My AJC co-worker Ellen Eldridge sparked an interesting discussion on Facebook yesterday on the word “nerd,” which prompted me to ask her to explore the issue on the blog.
While Ellen was writing her piece, I was covering a panel Monday at Drew Charter School in east Atlanta where coincidentally a panelist mentioned the term “nerd.”
Karol Mason, assistant attorney general for the Office of Justice Programs, U.S. Department of Justice, was asked what one piece of advice she would give Drew students drawn from her own experience as a student.
Thinking back to her middle and high school career, Mason said, “It is important to like school and not be afraid to achieve. I would rather be called a nerd or a goober or whatever name you call people who are smart now and be able to have a great life. Education is the key.”
Here is Ellen’s column. Enjoy and discuss.
A is for Apple. Let’s stick to the basics in preschool.
The words we use have meaning and more than anything else as a writer and a mom, I want to teach my kids to say what they mean and never use words to exclude or demean others.
We all know “C is for cookie” and that’s good enough for me, but associating a letter for each of the last 26 days of preschool created more controversy than creativity as far as I’m concerned.
I dug out our Guess Who board game for “Game Day” and went along with “Hat Day,” but shortly before heading out for “Muffins for Mom Day” this morning, I got an email reminder that tomorrow is “Nerd Day.”
“So, uh, what’s a nerd?” I asked myself before my morning coffee.
A quick Google search reminded me that, yeah, “nerd” is a pejorative term, one of the stereotyping words that brought back terrible memories of middle school, where the wrong choice of clothes or afterschool activities branded one an outsider.
I talked it over with my husband. OK, I bounced my thoughts against him as he listened. I wanted to hear how I sounded before taking up the subject at school. My Facebook friends reacted when I queried them, though.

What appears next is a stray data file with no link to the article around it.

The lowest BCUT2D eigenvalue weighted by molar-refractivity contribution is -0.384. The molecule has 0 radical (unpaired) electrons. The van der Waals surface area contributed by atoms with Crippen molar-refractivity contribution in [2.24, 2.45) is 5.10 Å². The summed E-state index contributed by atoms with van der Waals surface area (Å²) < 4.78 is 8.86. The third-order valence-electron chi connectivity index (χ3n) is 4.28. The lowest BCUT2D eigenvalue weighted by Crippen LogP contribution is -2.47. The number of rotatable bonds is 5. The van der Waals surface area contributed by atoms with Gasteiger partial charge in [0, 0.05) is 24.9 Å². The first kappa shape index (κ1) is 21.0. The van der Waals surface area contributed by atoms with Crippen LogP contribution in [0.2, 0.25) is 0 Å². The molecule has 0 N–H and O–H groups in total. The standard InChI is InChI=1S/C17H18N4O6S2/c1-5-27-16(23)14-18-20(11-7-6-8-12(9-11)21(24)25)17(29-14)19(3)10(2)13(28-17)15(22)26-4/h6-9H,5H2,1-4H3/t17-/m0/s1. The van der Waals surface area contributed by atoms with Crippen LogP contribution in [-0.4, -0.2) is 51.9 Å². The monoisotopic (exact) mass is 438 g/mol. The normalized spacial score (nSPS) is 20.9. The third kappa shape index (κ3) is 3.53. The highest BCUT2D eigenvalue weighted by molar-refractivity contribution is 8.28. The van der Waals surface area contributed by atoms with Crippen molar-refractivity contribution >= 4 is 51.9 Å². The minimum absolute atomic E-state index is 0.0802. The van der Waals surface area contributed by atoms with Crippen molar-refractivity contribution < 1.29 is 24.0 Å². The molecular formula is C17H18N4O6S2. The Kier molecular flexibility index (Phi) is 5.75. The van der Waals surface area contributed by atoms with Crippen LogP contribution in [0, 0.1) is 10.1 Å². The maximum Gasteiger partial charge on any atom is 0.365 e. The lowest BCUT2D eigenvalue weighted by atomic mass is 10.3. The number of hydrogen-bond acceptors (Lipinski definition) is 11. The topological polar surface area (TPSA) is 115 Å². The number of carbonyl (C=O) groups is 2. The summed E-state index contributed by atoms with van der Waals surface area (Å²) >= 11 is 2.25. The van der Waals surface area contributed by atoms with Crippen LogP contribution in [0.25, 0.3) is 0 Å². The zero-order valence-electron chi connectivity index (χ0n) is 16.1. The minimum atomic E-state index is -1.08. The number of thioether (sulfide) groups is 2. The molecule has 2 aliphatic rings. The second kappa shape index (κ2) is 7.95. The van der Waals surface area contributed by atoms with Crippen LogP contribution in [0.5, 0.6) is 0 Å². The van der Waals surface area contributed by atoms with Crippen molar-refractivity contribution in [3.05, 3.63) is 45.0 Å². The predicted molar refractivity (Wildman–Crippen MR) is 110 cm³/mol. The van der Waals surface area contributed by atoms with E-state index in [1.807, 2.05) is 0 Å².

Memes of Bill Gates went up, warning others, “Be nice to nerds. Chances are you’ll end up working for one.” A friend posted an article by Wil Wheaton, where he wrote about why being a nerd is awesome.
Fine. Of course, I agree it’s great to be intelligent, quirky, offbeat and even weird. These are the traits I embraced in high school and used to sturdy my self-confidence. But, at its heart, the etymology of nerd is slang and in context has been used as a way to make fun of others. Not what I want to teach my young learner.
Some sources, such as the Boston Globe, say “nerd” may have first appeared in print as a creative creature in “If I Ran the Zoo,” by Dr. Seuss in 1950. Nerd is bookended by “Nerkle and Seersucker, too” in the text, which may give a bit of insight into the dress code.
When I asked the preschool director how does one dress like a nerd, she suggested glasses and a bow tie. She told me a nerd is just a bookworm.
I want better from my children’s academic leaders. I’m a word geek, a grammar girl and a wannabe nerd. Sticks and stones may break bones, but words are known to harm hearts.
One of my friends said schools shouldn’t encourage kids to laugh at other people who are awkward, dress differently, love academics, etc. “And considering there is some overlap between ‘awkward’ and special needs in some cases, this idea is a can of worms waiting to explode,” she said. “This sort of humor is better for older teenagers and adults.”
We adults can take the power back from hurtful words, but as educators of young minds let’s be cautious with our word choices and teach them to say what they mean.
If I had the stack of cash, I’d take another friend’s advice:
“Send her to school in a T-shirt and jeans carrying a laptop and a stack of hundreds.”